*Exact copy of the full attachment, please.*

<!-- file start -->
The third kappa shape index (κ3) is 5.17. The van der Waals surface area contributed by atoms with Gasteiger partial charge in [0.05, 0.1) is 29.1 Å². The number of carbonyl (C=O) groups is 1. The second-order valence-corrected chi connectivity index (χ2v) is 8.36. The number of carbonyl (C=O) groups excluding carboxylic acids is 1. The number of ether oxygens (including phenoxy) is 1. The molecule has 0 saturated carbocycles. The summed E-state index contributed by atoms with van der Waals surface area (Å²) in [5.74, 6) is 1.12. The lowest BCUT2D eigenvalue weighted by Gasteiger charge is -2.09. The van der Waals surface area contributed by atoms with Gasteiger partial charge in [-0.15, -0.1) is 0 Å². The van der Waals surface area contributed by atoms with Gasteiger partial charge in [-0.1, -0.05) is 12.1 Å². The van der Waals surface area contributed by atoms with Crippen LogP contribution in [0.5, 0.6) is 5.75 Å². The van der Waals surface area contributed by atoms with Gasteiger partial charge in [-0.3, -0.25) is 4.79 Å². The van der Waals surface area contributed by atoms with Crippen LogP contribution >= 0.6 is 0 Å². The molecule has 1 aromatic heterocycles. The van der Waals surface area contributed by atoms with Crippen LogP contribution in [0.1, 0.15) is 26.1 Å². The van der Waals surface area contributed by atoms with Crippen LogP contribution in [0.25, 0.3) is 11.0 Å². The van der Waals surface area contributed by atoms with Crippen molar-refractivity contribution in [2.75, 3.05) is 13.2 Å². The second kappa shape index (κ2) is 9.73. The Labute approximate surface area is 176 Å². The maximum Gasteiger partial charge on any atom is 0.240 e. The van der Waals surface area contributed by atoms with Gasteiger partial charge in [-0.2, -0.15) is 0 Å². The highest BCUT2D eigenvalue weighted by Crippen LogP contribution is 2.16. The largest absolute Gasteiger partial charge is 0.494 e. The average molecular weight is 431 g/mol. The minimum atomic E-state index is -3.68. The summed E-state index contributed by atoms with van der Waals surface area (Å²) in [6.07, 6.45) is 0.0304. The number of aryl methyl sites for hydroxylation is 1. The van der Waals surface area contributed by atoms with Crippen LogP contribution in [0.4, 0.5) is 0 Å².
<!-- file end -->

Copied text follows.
The third kappa shape index (κ3) is 5.17. The van der Waals surface area contributed by atoms with Gasteiger partial charge in [0.05, 0.1) is 29.1 Å². The number of carbonyl (C=O) groups is 1. The second-order valence-corrected chi connectivity index (χ2v) is 8.36. The number of carbonyl (C=O) groups excluding carboxylic acids is 1. The number of ether oxygens (including phenoxy) is 1. The molecule has 0 saturated carbocycles. The summed E-state index contributed by atoms with van der Waals surface area (Å²) in [5.74, 6) is 1.12. The lowest BCUT2D eigenvalue weighted by Gasteiger charge is -2.09. The van der Waals surface area contributed by atoms with Gasteiger partial charge in [-0.15, -0.1) is 0 Å². The van der Waals surface area contributed by atoms with Gasteiger partial charge in [-0.1, -0.05) is 12.1 Å². The van der Waals surface area contributed by atoms with Crippen LogP contribution in [0.5, 0.6) is 5.75 Å². The van der Waals surface area contributed by atoms with Gasteiger partial charge in [-0.3, -0.25) is 4.79 Å². The van der Waals surface area contributed by atoms with Crippen LogP contribution >= 0.6 is 0 Å². The molecule has 1 aromatic heterocycles. The van der Waals surface area contributed by atoms with Crippen LogP contribution in [0.1, 0.15) is 26.1 Å². The van der Waals surface area contributed by atoms with Crippen LogP contribution in [0.25, 0.3) is 11.0 Å². The van der Waals surface area contributed by atoms with Crippen molar-refractivity contribution in [2.75, 3.05) is 13.2 Å². The second kappa shape index (κ2) is 9.73. The Labute approximate surface area is 176 Å². The maximum Gasteiger partial charge on any atom is 0.240 e. The van der Waals surface area contributed by atoms with Gasteiger partial charge in [-0.2, -0.15) is 0 Å². The highest BCUT2D eigenvalue weighted by Crippen LogP contribution is 2.16. The largest absolute Gasteiger partial charge is 0.494 e. The average molecular weight is 431 g/mol. The minimum atomic E-state index is -3.68. The summed E-state index contributed by atoms with van der Waals surface area (Å²) in [6.07, 6.45) is 0.0304. The number of aryl methyl sites for hydroxylation is 1. The van der Waals surface area contributed by atoms with Crippen LogP contribution in [0.4, 0.5) is 0 Å².